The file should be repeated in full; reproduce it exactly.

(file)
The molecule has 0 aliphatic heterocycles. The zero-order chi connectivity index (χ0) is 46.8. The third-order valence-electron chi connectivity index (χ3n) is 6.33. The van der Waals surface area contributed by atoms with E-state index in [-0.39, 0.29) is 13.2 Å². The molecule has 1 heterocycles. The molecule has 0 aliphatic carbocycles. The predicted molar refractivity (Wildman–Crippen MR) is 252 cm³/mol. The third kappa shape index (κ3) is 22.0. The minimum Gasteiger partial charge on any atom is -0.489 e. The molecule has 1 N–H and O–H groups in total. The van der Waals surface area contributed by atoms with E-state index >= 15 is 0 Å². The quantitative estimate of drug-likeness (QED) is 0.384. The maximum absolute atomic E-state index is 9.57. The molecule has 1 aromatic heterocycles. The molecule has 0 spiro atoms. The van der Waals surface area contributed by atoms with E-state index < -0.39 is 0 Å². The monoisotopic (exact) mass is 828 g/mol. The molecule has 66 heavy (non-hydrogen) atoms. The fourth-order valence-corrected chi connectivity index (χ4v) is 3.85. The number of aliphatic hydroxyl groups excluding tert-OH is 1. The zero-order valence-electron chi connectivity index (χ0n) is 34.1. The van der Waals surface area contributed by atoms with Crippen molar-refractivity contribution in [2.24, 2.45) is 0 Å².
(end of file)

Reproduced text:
The molecule has 0 aliphatic heterocycles. The zero-order chi connectivity index (χ0) is 46.8. The third-order valence-electron chi connectivity index (χ3n) is 6.33. The van der Waals surface area contributed by atoms with E-state index in [-0.39, 0.29) is 13.2 Å². The molecule has 1 heterocycles. The molecule has 0 aliphatic carbocycles. The predicted molar refractivity (Wildman–Crippen MR) is 252 cm³/mol. The third kappa shape index (κ3) is 22.0. The minimum Gasteiger partial charge on any atom is -0.489 e. The molecule has 1 N–H and O–H groups in total. The van der Waals surface area contributed by atoms with E-state index >= 15 is 0 Å². The quantitative estimate of drug-likeness (QED) is 0.384. The maximum absolute atomic E-state index is 9.57. The molecule has 1 aromatic heterocycles. The molecule has 0 spiro atoms. The van der Waals surface area contributed by atoms with E-state index < -0.39 is 0 Å². The monoisotopic (exact) mass is 828 g/mol. The molecule has 66 heavy (non-hydrogen) atoms. The fourth-order valence-corrected chi connectivity index (χ4v) is 3.85. The number of aliphatic hydroxyl groups excluding tert-OH is 1. The zero-order valence-electron chi connectivity index (χ0n) is 34.1. The van der Waals surface area contributed by atoms with Crippen molar-refractivity contribution in [2.24, 2.45) is 0 Å².